a reflection on a todd’s point sunrise service

[This year’s SSU students saw the sun rise from Todd’s Point, but that has not been a common occurrence. What follows is a reflection that Joel Mason wrote after a foggier Easter morning]

I remember going out one Easter morning with a few friends for an early sunrise service; we decided on Todd’s Point, a slab of rock overlooking the water. We had prepared in our minds vistas of sun and sea salt ricocheting off each other in dazzling displays of beauty and in reverent devotion to the occasion. But even as we plunked through the dark with our flashlights, guitars, and armfuls of firewood, we could tell that it would be a grey and misty beginning to the day. We lit the fire and huddled around its unimpressive flame, waiting for any sign that night had turned to light, that Jesus was anywhere close to exiting His tomb. I remember vividly the wall of fog that slowly revealed itself as the sun was dragged up over the hills, sitting invisible behind grey and white; we couldn’t even see the water. All we were left with was grey fog upon grey stone, our faces quickly following suit as the cold continued. We tried to play some songs of worship to raise our spirits but our fingers grew numb within seconds; We were speechless as the poetics of our time surrounded us: did God really raise Jesus from the dead? Perhaps we are fooling ourselves; we should’ve stayed in bed.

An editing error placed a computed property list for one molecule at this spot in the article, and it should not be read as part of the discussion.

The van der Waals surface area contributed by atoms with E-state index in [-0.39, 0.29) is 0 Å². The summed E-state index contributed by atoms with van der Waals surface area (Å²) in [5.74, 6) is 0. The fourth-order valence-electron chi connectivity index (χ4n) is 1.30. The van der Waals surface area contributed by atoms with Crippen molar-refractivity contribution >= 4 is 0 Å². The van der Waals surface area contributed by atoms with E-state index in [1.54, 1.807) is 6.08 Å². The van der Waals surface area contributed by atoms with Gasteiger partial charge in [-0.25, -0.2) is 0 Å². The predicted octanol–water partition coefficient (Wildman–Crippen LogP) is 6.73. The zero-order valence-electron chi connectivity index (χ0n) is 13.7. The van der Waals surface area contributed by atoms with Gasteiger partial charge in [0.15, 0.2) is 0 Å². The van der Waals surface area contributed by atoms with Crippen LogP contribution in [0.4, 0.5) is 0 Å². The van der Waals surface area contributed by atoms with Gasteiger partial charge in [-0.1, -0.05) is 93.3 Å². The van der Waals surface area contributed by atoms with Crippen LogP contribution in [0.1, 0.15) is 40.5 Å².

There is no part to this story where the sun comes out; no finale where our spirits are lifted by nature’s kind intervention, proving all our doubts to be counterfeit. The fog stayed with us for the whole day. And this is how the resurrection is to many; we know that it is supposed to be important but we often live with the sense that we are cut off from its depth, truncated from God in the hour when we should be most connected. The crucifixion is easier, at least in the sense that people are tortured and killed everyday. But the resurrection can seem to stand aloof from the grasping hands of our minds and hearts.

That morning, something else did happen. For me, it happened without drama and without organized fanfare. I looked up from the fire to see my friend walking down the rock to the place where the impenetrable wall of fog shot up from the water. In his right hand he held a conch, a shell that you can us and beyond us into the formless mass. It peeled like bells in the wilderness. It was a distress call and a song of praise all in one. It was mystery colliding with history colliding with our small brains, bodies, hearts. It was protest and lament, thanksgiving and stubborn hope. Soon after, we packed up and trod the muddy trail back to our cars and, in our cars, back to our beds.

I want to put my hand in the scarred side of the risen Jesus. But sometimes all there is is my feeble song of faith sounding into a formless void. Somehow, on that day, it was enough. My friends and I had a certain idea of how our celebration of the resurrection of Jesus should be; and it was thwarted quite completely. But perhaps what really needed deconstructing was our idea of the resurrection itself. Perhaps the strange mix of disappointment and joy that sat in my belly as our car jangled and bumped its way home was the realization that we had indeed celebrated the risen Jesus. Can a celebration be akin to a cry against a void? Can something be so mysterious and so explosive that its sound waves escape you completely?